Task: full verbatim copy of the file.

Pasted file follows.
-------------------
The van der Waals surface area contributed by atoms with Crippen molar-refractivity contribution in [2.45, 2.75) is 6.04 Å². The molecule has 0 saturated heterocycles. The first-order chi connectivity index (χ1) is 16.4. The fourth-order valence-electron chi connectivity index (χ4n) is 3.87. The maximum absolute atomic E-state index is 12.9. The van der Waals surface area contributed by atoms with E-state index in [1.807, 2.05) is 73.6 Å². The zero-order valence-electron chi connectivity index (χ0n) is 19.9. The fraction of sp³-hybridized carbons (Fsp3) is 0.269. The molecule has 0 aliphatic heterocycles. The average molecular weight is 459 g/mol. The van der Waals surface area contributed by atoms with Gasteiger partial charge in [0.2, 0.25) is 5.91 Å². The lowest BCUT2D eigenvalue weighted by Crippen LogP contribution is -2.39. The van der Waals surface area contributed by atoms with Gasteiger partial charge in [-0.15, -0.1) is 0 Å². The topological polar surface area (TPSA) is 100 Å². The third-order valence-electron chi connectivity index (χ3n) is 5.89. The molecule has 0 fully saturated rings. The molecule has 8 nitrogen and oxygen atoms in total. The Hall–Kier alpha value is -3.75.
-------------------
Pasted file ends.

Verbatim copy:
The van der Waals surface area contributed by atoms with Crippen molar-refractivity contribution in [2.45, 2.75) is 6.04 Å². The molecule has 0 saturated heterocycles. The first-order chi connectivity index (χ1) is 16.4. The fourth-order valence-electron chi connectivity index (χ4n) is 3.87. The maximum absolute atomic E-state index is 12.9. The van der Waals surface area contributed by atoms with E-state index in [1.807, 2.05) is 73.6 Å². The zero-order valence-electron chi connectivity index (χ0n) is 19.9. The fraction of sp³-hybridized carbons (Fsp3) is 0.269. The molecule has 0 aliphatic heterocycles. The average molecular weight is 459 g/mol. The van der Waals surface area contributed by atoms with Gasteiger partial charge in [0.2, 0.25) is 5.91 Å². The lowest BCUT2D eigenvalue weighted by Crippen LogP contribution is -2.39. The van der Waals surface area contributed by atoms with Gasteiger partial charge in [-0.15, -0.1) is 0 Å². The topological polar surface area (TPSA) is 100 Å². The third-order valence-electron chi connectivity index (χ3n) is 5.89. The molecule has 0 fully saturated rings. The molecule has 8 nitrogen and oxygen atoms in total. The Hall–Kier alpha value is -3.75.